As for Bookmarks — I let my subscription slide. Frankly, its self-promotional content urging readers to buy subscriptions for their local libraries was annoying me. I had also begun to suspect that many of the lesser-known titles the magazine highly recommended were planted there by the books’ publishers. (If I wanted to read advertisements for books, I’d browse the New York Times Book Review.) Coupled with the high subscription price, I decided it just wasn’t worth it.

Besides, I already have a pile of books to get through. I don’t need anymore recommendations!

Marie Antoinette, the Movie

Don’t waste your time.

Marie AntoinetteOn Saturday, after a long day on my feet as a volunteer for the Land of the Sun Endurance Ride here in Wickenburg, I found myself in front of the television. I flipped to one of the movie channels just as Marie Antoinette was beginning and decided to give it a try.

I like movies with historical value. I feel as if I can learn while being entertained. And I don’t think anyone can argue that the costumes and sets in the movie were magnificent and probably true to life.

Unfortunately, that’s where the movie’s appeal to me ended.

The movie is long and rambling and takes forever to make and complete a point. For example, the movie suggests that Marie and Louis did not consummate their marriage for more than 4 years — until after he became King, in fact. While this might be an interesting point, it dominated the plot for at least 45 minutes of the movie. One soon gets tired of seeing Marie in bed alone as the signal to viewers that she went yet another night without getting any.

Throughout the movie, I kept waiting to see when the political unrest of the people would make itself known to Marie or the ill-fated members of the French nobility. Is it possible that these people really had no clue about what was going on outside their palaces?

A serious problem with the movie was its soundtrack. While the director and composer are true to the time with the classical music played during Louis XVI and Marie Antoinette’s wedding dance, for example, the rest of the movie is a mix of classical and what I can only describe as European pop. Watching dancers at an 18th century masked ball, wearing period costumes and dancing period dances while modern pop music blared was weird, to say the least. It also took away from the seriousness of the movie, making it seem as if the Director was making light of the whole thing. The soundtrack was inappropriate for the subject matter.

I can’t comment on the acting because although the characters were somewhat believable, I don’t think any of the actors were outstanding. There was very little dialog. One cornball scene shows Marie, fully attired in one of her beautiful dresses, stretched out in happiness in a field of grass and flowers. It’s the scene right after she’s finally had sex with her husband. She’s happy. Oddly enough, it reminded me of the scene in Caddyshack where the girlfriend (Maggie) is dancing on the golf course at night because she knows she’s not pregnant.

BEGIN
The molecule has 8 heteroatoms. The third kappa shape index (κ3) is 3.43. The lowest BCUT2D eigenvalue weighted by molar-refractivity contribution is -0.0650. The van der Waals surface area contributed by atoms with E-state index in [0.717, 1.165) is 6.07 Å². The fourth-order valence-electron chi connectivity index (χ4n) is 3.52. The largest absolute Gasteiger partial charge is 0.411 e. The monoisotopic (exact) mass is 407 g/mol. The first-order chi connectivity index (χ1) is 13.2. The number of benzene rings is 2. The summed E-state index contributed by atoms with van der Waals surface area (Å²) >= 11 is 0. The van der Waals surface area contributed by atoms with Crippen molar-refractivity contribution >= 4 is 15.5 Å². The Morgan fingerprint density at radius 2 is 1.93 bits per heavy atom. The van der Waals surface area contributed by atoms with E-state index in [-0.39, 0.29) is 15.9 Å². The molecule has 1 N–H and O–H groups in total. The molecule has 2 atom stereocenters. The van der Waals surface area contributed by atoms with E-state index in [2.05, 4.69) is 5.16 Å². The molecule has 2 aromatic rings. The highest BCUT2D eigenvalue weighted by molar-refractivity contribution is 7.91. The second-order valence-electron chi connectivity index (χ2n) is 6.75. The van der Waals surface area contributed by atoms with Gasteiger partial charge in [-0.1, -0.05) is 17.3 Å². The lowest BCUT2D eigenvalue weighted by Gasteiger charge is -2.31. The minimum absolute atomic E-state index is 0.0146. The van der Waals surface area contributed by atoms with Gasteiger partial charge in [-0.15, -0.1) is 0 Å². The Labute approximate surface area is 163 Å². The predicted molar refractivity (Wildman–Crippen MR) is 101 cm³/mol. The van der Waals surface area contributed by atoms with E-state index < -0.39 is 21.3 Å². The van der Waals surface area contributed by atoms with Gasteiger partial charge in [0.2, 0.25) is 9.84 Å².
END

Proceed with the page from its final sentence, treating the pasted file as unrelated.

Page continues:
While the director, Sofia Coppola, may have wanted to paint a more human picture of Marie, she certainly didn’t do much to create audience sympathy for her character. Coppola’s Marie was a party girl who ate and drank and shopped and played almost non-stop. History tells us that the people of France were being taxed to the point of starvation in many cases, yet the French nobility were living it up in sheltered isolation. Yet no where in the movie — at least not up to the point where I gave up on it after 90 minutes of boredom — is any of that shown. It’s a truly one-sided view of that time in history, a view through the eyes of an immature and spoiled woman.

I admit that I didn’t see the end. Mike joined me about halfway through and he’d already seen it. At one point, I asked him if anything interesting happens. He said no, just more of the same until the screen goes black. I’d seen enough, so I turned it off.

What got me to watch it at all was the rating in the Dish Network info box: three out of four stars. If I’d rated it, it probably would have gotten 1-1/2 stars.

A Look at OmniFocus

A quick overview.

I tried OmniFocus for a few weeks to set up and maintain a Get Things Done (GTD) routine. I’m always interested in easy-to-use productivity tools that I can integrate into my workflow.

What OmniFocus Does

OmniFocusOmniFocus enables you to set up any number of projects, each of which can contain specific actions. For example, I might have a project for Flying M Air to send out a marketing letter to travel agents. Within that project might be the individual actions to get the job done: get a mailing list of travel agents, write the marketing letter, print out the materials, stuff envelopes, mail. You can set up a project so its actions must be completed in order (sequentially) or so that they can be completed in any order or concurrently (parallel). Unfortunately, there didn’t seem to be any way to set up some actions within a project to be sequential while others in the same event were parallel without creating groups of actions.

Each action can also be related to a context. A context is “where the work happens.” This is a lot less intuitive but, I suppose, it can be useful once you get an idea of how to use it. For example, you might set up contexts for telephone follow-up or errands. Personally, I had a problem distinguishing between context and projects and couldn’t maintain a consistent approach.